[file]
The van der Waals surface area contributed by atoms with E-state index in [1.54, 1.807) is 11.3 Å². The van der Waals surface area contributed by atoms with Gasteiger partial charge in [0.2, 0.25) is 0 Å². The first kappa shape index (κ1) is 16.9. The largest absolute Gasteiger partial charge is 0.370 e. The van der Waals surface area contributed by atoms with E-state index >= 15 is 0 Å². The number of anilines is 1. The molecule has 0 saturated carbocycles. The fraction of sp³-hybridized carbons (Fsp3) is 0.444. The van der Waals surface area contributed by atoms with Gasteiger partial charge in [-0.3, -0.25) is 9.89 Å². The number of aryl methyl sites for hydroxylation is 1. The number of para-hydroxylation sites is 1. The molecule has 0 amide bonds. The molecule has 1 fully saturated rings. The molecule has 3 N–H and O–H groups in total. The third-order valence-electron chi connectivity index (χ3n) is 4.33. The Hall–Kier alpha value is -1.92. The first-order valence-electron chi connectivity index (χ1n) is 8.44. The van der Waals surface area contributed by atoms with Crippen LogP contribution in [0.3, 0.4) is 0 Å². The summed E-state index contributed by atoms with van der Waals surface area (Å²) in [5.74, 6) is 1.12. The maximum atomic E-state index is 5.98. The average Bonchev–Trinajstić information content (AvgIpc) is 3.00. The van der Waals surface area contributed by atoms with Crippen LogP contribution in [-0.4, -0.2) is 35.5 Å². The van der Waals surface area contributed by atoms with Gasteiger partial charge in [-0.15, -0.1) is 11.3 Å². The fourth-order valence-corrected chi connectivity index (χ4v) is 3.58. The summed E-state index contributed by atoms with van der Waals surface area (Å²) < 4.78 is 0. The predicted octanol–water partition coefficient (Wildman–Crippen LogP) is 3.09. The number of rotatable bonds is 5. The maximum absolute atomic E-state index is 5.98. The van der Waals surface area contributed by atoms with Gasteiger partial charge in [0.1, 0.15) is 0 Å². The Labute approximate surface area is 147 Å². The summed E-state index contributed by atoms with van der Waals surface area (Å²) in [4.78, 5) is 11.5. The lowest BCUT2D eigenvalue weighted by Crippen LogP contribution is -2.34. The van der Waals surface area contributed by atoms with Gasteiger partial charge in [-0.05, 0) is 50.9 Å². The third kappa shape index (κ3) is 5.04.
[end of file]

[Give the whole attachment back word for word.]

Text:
The van der Waals surface area contributed by atoms with E-state index in [1.54, 1.807) is 11.3 Å². The van der Waals surface area contributed by atoms with Gasteiger partial charge in [0.2, 0.25) is 0 Å². The first kappa shape index (κ1) is 16.9. The largest absolute Gasteiger partial charge is 0.370 e. The van der Waals surface area contributed by atoms with E-state index >= 15 is 0 Å². The number of anilines is 1. The molecule has 0 saturated carbocycles. The fraction of sp³-hybridized carbons (Fsp3) is 0.444. The van der Waals surface area contributed by atoms with Gasteiger partial charge in [-0.3, -0.25) is 9.89 Å². The number of aryl methyl sites for hydroxylation is 1. The number of para-hydroxylation sites is 1. The molecule has 0 amide bonds. The molecule has 1 fully saturated rings. The molecule has 3 N–H and O–H groups in total. The third-order valence-electron chi connectivity index (χ3n) is 4.33. The Hall–Kier alpha value is -1.92. The first-order valence-electron chi connectivity index (χ1n) is 8.44. The van der Waals surface area contributed by atoms with Crippen LogP contribution in [0.3, 0.4) is 0 Å². The summed E-state index contributed by atoms with van der Waals surface area (Å²) in [5.74, 6) is 1.12. The maximum atomic E-state index is 5.98. The average Bonchev–Trinajstić information content (AvgIpc) is 3.00. The van der Waals surface area contributed by atoms with Crippen LogP contribution in [-0.4, -0.2) is 35.5 Å². The van der Waals surface area contributed by atoms with Gasteiger partial charge in [-0.15, -0.1) is 11.3 Å². The fourth-order valence-corrected chi connectivity index (χ4v) is 3.58. The summed E-state index contributed by atoms with van der Waals surface area (Å²) < 4.78 is 0. The predicted octanol–water partition coefficient (Wildman–Crippen LogP) is 3.09. The number of rotatable bonds is 5. The maximum absolute atomic E-state index is 5.98. The van der Waals surface area contributed by atoms with Gasteiger partial charge in [0.1, 0.15) is 0 Å². The Labute approximate surface area is 147 Å². The summed E-state index contributed by atoms with van der Waals surface area (Å²) in [4.78, 5) is 11.5. The lowest BCUT2D eigenvalue weighted by Crippen LogP contribution is -2.34. The van der Waals surface area contributed by atoms with Gasteiger partial charge in [-0.05, 0) is 50.9 Å². The third kappa shape index (κ3) is 5.04.